Written By: Laura Borden
Photo credit: Lee Newman
Climate change. It’s one of the most talked about and significant threats facing ocean health. Carbon dioxide emissions are causing declines of ocean pH. And ocean warming is impacting species range and survival.
Climate change also impacts our annual weather patterns, locally and globally. Just five years ago, the earth experienced one of the strongest El Niño weather events (warmer ocean temperatures) in the history of the Oceanic Niño Index. The Oceanic Niño Index (ONI), logs the average sea surface temperature across the central tropical Pacific Ocean and thereby defines the significance of warm and cold weather events in the tropics. This has important consequences for climate here in the Pacific Northeast.
In a paper published by Ocean Wise Research Institute this August 2020, researchers show how the Oceanic Niño Index, and associated local weather patterns, impact rockfish populations right here in British Columbia.
For some 15 years, researchers from the Ocean Wise Research Institute have been conducting underwater surveys along a shallow (7-metre-deep) boulder pile in Howe Sound, British Columbia, that is home to over 200 copper rockfish. In winter, researchers noted an unusual shift in behaviour of this particular rockfish population: they all but disappeared from the site.
Though rockfish could be seen by divers hiding amongst the boulders (often with just a fin or face showing), they were no longer out feeding above the rocks like they did through the summer. This observation sparked an interest in understanding what reasons might lead to this behaviour. And in 2006, Ocean Wise began a long-term study monitoring the timing that these rockfish took shelter among the boulders.
Over the course of the next thirteen years, researchers found that the duration of sheltering behaviour differed from year to year. Local winter windstorms proved to be the proximate stimulus for rockfish sheltering deep within the rockpile. These rockfish remained sheltered among the boulders throughout the winter months, most often coming out in early spring around the time of spring flood from local rivers. In addition to winter storms and spring floods being linked to the behaviour, the magnitude of ocean warming events (as measured by the ONI index) affected the duration of sheltering.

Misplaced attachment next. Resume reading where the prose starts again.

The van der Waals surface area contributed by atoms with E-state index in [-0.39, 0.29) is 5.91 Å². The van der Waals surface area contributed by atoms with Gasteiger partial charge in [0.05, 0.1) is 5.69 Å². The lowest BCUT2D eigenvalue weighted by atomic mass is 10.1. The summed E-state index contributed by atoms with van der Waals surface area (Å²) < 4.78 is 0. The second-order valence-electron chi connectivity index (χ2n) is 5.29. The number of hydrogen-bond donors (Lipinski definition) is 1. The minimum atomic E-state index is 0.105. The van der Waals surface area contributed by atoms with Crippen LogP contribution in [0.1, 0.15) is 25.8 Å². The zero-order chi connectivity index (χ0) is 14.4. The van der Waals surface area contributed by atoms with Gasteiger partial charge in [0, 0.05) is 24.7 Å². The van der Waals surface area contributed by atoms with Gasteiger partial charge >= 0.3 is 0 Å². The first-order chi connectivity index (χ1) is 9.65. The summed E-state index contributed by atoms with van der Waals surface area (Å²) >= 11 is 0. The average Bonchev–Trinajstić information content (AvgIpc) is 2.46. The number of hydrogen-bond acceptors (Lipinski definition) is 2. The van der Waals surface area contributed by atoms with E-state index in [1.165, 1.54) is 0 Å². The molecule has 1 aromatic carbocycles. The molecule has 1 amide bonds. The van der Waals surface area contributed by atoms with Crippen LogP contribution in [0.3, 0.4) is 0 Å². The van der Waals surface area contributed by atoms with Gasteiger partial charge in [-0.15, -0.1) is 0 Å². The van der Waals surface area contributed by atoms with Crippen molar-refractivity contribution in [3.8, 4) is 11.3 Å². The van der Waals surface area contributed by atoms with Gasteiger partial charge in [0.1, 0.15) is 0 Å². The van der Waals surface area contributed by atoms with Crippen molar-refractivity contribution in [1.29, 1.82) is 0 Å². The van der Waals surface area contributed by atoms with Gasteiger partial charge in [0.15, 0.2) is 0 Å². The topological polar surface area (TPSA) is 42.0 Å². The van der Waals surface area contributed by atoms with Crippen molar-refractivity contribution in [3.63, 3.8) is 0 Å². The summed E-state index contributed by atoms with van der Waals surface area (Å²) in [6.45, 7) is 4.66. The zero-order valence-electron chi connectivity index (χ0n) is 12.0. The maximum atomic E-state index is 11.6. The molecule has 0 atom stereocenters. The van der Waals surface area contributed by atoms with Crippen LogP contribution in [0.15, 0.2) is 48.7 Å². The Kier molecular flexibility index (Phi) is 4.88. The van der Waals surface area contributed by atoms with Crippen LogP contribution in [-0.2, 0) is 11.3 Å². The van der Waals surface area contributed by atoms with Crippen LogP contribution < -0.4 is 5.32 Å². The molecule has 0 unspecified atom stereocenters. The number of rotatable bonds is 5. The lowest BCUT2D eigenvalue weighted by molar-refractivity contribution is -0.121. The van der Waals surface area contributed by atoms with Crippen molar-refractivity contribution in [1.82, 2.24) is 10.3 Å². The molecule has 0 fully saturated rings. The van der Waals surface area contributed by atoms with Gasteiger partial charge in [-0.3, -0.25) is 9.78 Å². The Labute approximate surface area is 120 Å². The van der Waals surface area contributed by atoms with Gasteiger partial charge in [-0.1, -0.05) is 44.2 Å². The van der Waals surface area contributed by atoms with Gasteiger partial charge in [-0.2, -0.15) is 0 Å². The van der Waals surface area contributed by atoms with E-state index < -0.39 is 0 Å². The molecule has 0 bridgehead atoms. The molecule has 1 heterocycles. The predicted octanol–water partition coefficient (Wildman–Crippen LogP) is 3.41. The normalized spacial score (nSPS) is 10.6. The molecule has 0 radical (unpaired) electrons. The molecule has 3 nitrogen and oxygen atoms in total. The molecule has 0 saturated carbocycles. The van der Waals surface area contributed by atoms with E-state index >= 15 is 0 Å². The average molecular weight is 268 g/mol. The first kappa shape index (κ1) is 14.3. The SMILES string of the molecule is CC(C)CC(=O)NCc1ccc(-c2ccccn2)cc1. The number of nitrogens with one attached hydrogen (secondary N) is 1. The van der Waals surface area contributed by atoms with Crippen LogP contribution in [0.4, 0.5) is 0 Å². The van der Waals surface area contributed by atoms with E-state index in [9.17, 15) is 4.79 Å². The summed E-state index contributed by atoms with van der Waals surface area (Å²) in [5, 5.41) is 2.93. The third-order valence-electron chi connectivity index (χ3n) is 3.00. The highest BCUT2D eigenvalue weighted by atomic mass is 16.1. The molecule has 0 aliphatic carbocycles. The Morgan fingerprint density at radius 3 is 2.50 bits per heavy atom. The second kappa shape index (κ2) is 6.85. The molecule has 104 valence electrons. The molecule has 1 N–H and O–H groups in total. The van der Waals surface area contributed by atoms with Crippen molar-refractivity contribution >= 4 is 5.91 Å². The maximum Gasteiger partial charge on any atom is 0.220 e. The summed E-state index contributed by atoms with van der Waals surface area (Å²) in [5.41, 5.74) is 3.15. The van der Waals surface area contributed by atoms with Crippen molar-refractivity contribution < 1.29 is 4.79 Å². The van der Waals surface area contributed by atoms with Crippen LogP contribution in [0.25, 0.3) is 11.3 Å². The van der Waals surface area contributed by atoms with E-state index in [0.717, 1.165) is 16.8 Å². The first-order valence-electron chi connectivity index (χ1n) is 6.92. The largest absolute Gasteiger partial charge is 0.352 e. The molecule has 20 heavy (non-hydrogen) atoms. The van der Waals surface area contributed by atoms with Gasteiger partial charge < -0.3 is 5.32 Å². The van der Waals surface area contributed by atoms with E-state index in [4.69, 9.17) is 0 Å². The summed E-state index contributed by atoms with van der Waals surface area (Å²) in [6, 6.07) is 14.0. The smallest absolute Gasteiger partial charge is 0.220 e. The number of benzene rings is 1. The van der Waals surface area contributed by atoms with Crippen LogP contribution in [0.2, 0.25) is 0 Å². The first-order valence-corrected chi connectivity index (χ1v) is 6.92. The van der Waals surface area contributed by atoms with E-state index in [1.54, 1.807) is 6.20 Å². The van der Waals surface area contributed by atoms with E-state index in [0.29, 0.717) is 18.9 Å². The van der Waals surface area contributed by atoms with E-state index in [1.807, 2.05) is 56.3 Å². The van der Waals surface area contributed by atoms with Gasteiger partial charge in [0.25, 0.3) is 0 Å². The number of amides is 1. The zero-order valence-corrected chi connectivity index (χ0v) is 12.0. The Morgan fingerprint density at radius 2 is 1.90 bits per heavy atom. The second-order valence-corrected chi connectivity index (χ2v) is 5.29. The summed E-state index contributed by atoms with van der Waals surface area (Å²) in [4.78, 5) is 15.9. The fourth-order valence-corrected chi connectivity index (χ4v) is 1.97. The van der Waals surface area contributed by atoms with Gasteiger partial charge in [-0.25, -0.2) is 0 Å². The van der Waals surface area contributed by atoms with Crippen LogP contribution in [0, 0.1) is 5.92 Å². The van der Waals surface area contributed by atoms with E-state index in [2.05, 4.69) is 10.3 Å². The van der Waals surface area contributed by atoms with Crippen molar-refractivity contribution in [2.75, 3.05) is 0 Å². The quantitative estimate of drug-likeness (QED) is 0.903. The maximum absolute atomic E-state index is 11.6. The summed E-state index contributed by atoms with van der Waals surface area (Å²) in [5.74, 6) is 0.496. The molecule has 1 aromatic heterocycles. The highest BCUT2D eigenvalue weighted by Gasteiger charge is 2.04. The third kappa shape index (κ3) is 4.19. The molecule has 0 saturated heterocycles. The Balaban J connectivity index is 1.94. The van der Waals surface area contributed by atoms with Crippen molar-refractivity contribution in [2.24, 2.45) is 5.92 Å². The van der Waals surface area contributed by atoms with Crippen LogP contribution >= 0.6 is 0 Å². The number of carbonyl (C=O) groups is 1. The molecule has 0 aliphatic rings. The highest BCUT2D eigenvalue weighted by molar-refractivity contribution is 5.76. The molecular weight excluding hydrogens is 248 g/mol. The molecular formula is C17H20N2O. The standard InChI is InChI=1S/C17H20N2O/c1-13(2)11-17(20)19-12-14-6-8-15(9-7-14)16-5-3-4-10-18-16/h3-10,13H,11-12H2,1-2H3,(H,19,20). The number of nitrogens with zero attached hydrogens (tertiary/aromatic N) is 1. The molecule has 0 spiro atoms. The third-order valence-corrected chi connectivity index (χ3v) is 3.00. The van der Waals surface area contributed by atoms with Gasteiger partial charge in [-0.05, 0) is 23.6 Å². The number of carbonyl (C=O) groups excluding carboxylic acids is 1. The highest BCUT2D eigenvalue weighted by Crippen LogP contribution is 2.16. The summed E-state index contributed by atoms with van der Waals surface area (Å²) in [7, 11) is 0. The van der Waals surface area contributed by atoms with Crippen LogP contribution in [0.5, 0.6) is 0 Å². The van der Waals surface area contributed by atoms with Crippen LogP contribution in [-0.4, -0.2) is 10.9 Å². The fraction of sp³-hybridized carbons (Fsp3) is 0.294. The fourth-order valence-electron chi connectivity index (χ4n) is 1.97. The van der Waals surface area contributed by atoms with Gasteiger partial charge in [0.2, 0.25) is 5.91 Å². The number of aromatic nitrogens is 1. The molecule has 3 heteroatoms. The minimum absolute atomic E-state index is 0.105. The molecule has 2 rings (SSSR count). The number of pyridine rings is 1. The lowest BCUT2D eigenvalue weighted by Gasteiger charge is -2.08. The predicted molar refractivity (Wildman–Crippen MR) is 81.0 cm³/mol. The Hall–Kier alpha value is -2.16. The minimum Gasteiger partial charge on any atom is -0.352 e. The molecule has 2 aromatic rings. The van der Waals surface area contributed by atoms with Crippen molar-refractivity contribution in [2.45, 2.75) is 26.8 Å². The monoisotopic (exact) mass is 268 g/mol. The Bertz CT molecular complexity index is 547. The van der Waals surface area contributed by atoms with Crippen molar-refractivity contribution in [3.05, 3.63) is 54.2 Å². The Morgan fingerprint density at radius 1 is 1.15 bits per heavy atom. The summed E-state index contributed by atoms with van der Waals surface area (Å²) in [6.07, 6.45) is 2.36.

During La Niña winters (colder ocean temperature years) in particular, rockfish would remain sheltered in boulder piles for more than six months! By comparison, during warmer El Niño years or ‘normal’ years rockfish would remain sheltered for approximately five months.
What’s the big deal about rockfish sheltering in boulders for months on end? First, sheltering means that mortality of these fish is minimal for nearly half a year since their exposure to predators and fishing is low. This means that there is potential for this population to survive longer, which is an important advantage for a species that is long-lived and has infrequent reproductive success. By comparison, deeper water rockfish populations in Howe Sound don’t appear to conform to the same winter sheltering behaviour meaning they are exposed to predation and fishing at all times.
The second important finding this behaviour showed us is that sometimes we need to consider how animals perceive climate patterns, like ocean Niño events, to ensure that what we assume is the benchmark for defining important large-scale climate events (the ONI index), is truly relevant to understanding biological reactions.
These rockfish indicate that it is only the larger magnitude Ocean Nino Index events, those we are witnessing more and more with climate change, that affect their seasonal movement patterns.
In a world that is facing increasing pressure from climate change, it’s even more important to ensure our understanding of climate patterns is as accurate as possible so that we can mitigate the impacts of climate change effectively.
The article, by Jeff Marliave and Laura Borden, titled “Climate and weather factors affecting winter sheltering by shoreline Copper Rockfish Sebastes caurinus in Howe Sound, British
Columbia” was published online Aug 31 in Scientific Reports. You can access the full article here.